Macmillan's Magazine, 1859-1907: No Flippancy Or Abuse Allowed

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Ashgate, 2003 - Literary Criticism - 186 pages
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In this work, George Worth addresses five principal questions. Where did Macmillan's come from, and why in 1859? Who or what was the guiding spirit behind the magazine, especially in its early, formative years? What cluster of ideas gave it such coherence as it manifested during that period? How did it and its parent firm deal with authors and juggle their periodical work and the books they produced for Macmillan and Co.? And what, finally, accounted for the palpable decline in the quality and fiscal health of Macmillan's during the last 25 year of its life and, ultimately, for its death?
Worth includes a treasure trove of original material about the magazine, much of it drawn from unpublished manuscripts and other previously untapped primary sources. Macmillan's Magazine, 1859-1907 contributes to the understanding not only of one significant Victorian periodical but also, more generally, of the literary and cultural milieu in which it originated, flourished, declined, and expired.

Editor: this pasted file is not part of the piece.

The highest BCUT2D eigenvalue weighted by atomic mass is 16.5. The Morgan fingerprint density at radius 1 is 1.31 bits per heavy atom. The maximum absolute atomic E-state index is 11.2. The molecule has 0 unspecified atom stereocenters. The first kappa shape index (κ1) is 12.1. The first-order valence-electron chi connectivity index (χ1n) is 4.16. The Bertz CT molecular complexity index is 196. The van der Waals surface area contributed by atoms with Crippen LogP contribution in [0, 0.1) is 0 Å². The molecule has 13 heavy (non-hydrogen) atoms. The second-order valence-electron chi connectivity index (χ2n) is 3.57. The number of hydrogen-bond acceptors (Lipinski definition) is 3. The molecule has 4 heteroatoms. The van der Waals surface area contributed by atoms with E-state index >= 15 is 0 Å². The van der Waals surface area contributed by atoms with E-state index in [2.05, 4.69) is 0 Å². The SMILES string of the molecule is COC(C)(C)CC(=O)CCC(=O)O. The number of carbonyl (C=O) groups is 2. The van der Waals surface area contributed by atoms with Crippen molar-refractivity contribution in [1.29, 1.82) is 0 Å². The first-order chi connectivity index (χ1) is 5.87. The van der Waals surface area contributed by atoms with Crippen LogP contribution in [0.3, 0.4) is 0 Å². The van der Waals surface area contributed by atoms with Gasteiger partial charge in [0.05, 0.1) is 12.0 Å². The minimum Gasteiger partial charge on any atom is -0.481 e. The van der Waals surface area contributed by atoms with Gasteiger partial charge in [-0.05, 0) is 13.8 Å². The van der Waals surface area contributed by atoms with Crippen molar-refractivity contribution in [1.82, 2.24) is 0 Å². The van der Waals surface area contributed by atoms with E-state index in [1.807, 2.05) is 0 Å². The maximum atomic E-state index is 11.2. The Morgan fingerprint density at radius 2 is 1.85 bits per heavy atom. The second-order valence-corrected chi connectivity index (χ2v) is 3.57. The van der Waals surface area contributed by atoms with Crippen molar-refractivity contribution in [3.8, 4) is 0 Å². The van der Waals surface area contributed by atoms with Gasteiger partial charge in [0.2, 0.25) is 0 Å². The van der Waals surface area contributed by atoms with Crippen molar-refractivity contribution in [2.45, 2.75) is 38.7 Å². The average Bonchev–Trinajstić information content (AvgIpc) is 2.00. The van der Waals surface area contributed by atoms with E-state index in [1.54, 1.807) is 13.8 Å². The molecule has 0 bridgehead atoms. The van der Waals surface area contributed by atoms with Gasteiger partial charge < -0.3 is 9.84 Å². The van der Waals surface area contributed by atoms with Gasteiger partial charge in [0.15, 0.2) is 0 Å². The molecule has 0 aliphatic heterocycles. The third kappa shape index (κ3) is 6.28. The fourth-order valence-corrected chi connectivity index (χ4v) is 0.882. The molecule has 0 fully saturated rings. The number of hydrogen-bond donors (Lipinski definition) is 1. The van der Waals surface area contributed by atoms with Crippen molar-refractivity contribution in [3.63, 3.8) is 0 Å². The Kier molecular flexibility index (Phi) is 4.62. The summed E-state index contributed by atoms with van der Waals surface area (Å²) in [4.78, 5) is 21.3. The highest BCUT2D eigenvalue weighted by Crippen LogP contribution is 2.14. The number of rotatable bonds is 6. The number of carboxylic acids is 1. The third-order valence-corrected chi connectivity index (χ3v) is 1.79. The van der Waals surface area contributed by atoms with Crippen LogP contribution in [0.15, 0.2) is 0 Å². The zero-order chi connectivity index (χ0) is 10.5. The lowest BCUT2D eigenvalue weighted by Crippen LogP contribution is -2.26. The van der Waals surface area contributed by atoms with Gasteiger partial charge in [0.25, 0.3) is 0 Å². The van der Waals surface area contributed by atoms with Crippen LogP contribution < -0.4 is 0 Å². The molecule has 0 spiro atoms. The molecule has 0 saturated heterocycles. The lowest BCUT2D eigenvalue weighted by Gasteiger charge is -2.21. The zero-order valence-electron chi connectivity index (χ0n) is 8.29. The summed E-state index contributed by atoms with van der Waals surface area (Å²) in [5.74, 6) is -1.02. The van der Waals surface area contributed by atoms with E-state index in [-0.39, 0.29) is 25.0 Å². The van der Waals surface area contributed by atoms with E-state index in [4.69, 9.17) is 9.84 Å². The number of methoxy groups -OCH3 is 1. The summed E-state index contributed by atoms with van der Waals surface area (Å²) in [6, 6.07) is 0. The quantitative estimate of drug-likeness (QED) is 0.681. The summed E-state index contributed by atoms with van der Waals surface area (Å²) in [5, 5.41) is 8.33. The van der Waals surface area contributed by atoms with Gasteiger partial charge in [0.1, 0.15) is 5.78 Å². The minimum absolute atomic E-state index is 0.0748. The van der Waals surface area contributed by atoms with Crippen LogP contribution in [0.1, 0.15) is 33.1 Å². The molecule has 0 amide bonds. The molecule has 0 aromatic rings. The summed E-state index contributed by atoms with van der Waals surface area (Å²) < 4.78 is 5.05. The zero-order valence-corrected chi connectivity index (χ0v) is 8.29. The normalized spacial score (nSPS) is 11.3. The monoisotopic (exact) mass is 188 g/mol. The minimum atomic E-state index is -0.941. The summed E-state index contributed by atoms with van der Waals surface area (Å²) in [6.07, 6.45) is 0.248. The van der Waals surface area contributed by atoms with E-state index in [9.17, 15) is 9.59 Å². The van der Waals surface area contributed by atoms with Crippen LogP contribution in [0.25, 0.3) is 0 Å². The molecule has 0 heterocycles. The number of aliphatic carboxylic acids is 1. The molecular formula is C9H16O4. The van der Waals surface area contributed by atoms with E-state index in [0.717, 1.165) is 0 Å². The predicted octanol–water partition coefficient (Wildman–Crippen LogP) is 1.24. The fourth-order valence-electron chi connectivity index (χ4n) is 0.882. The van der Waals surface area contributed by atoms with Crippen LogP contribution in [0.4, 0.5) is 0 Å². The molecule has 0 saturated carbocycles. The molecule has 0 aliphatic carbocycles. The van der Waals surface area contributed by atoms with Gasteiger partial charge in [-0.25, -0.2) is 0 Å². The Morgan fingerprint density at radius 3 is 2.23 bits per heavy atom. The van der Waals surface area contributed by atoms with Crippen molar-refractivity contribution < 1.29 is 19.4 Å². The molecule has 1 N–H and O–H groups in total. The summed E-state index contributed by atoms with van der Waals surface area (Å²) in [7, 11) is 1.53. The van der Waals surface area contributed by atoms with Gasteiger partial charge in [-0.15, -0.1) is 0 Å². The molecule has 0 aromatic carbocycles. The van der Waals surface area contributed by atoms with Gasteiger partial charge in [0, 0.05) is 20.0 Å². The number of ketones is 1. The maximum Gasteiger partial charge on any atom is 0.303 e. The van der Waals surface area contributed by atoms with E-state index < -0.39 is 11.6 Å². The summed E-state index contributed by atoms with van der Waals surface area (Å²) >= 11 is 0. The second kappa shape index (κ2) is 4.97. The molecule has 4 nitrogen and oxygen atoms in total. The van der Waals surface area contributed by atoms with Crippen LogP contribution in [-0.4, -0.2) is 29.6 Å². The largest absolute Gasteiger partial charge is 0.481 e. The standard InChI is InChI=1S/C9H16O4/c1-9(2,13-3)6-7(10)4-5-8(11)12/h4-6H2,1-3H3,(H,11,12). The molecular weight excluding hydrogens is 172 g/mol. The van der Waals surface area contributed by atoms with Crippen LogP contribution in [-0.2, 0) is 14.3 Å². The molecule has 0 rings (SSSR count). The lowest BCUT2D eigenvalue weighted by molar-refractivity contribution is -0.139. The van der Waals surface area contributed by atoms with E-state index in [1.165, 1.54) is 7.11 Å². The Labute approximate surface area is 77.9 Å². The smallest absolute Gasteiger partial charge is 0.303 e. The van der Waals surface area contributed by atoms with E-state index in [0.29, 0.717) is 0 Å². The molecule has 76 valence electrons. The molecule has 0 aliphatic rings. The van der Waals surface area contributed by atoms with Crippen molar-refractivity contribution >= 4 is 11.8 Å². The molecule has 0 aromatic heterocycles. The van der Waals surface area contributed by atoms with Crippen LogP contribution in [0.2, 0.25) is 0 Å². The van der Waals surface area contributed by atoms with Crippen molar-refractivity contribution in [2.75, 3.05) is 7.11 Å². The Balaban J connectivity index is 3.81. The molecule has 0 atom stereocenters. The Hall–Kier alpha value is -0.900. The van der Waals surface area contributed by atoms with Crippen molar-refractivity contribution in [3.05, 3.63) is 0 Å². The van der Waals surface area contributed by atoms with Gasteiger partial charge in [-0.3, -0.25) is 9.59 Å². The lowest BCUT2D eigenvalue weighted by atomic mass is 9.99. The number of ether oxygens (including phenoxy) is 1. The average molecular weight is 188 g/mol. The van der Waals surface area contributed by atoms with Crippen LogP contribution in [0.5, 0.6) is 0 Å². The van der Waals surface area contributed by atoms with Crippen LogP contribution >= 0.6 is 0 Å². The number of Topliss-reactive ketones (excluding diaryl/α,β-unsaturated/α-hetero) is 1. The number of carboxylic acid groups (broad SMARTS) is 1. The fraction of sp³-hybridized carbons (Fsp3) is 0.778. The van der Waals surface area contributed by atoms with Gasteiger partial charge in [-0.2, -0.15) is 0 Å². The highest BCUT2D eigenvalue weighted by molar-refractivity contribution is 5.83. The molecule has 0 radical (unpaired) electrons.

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About the author (2003)

George J. Worth is Professor Emeritus of English at the University of Kansas.

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